Russian President Vladimir Putin signed a law on Monday that will require manufactures of smartphones, computers, and Smart TVs to install Russian software on them before they can be sold in the country.
The move has raised concerns over possible state surveillance and prompted fears that companies could pull out of the Russian market.
It isn't known yet which apps will make the list -- or for what purposes they will be used.
The legislation states the Russian government will provide a list of the Russian software that would need to be installed before sale.
Apple, Samsung, and Huawei are among some of the manufacturers that would be impacted.
Kremlin Spokesman Dmitry Peskov suggested the move was taken to help Russian developers compete, stating to Russia's state news agency TASS that the bill was targeting "antitrust activity." But the Association of Trading Companies and Manufacturers of Electrical Household and Computer Equipment, known by its acronym RATEK, warned that some tech firms may simply pull out of the Russian market.
The law, which some have dubbed the "law against Apple" since the company has a firm policy of selling products with third-party apps pre-installed, is expected to come into effect in July 2020.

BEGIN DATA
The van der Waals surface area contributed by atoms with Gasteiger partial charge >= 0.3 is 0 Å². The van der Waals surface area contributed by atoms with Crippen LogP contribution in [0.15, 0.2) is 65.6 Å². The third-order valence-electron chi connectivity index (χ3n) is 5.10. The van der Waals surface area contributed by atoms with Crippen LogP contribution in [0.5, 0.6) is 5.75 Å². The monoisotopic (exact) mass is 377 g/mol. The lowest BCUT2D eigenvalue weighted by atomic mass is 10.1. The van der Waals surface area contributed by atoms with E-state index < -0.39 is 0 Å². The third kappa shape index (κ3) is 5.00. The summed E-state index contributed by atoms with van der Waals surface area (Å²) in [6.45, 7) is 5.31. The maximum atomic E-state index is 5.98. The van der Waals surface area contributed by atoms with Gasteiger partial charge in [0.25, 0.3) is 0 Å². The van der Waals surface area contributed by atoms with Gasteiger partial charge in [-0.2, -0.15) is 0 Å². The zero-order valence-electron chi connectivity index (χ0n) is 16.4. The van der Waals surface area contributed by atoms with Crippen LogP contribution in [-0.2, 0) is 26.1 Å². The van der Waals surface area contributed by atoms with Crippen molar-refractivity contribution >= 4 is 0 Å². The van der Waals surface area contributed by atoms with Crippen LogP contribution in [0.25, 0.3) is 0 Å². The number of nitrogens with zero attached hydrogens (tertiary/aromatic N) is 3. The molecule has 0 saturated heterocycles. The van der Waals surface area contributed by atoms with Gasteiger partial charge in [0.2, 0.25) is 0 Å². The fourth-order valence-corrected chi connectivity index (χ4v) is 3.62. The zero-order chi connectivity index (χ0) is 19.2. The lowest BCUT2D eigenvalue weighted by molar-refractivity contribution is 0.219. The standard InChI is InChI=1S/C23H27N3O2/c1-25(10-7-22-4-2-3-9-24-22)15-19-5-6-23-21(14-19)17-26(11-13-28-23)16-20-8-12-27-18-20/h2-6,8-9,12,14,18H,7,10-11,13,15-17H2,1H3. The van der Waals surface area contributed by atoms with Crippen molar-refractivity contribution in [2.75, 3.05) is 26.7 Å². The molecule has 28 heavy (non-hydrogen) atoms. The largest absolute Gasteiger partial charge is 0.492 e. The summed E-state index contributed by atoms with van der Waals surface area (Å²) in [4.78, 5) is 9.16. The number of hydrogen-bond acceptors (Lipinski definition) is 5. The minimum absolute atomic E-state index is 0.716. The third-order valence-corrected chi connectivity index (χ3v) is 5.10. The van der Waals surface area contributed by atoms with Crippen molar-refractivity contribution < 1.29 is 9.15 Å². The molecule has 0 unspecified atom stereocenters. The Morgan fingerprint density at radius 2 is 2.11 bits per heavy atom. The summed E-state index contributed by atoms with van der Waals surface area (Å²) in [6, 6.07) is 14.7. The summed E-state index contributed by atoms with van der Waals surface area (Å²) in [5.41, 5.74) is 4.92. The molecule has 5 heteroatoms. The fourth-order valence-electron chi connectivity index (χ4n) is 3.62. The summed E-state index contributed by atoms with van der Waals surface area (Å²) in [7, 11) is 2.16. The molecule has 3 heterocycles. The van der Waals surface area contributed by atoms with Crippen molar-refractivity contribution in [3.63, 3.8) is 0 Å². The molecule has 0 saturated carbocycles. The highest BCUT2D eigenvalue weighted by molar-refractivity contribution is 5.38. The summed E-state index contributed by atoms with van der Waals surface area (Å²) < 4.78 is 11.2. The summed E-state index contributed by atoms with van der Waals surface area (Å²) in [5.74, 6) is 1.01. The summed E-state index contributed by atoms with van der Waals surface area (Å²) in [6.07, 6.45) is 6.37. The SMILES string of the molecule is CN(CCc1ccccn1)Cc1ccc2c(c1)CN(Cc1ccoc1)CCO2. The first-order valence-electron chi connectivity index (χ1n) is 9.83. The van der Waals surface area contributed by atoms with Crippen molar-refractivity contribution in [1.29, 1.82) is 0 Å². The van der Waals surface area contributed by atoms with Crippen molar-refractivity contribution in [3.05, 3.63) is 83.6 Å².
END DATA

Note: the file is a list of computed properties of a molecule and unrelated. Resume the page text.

Russia has taken a number of steps in recent months towards creating its own, independent internet.
In May, Putin signed into law new measures that would enable the creation of a national network that is able to operate separately from the rest of the world. The network remained largely theoretical at the time, with few practical details disclosed.
That law followed a package of legislation that aimed at curtailing internet freedom by allowing authorities to jail individuals for those who insult government officials online or spread misinformation.
Homegrown technologies have also come under pressure in Russia, too. Last year, encrypted messaging app Telegram was banned in the country, and an intense blocking campaign was launched against it as users attempted to bypass the restrictions.
CNN's Nathan Hodge and Mary Ilyushina contributed to this report.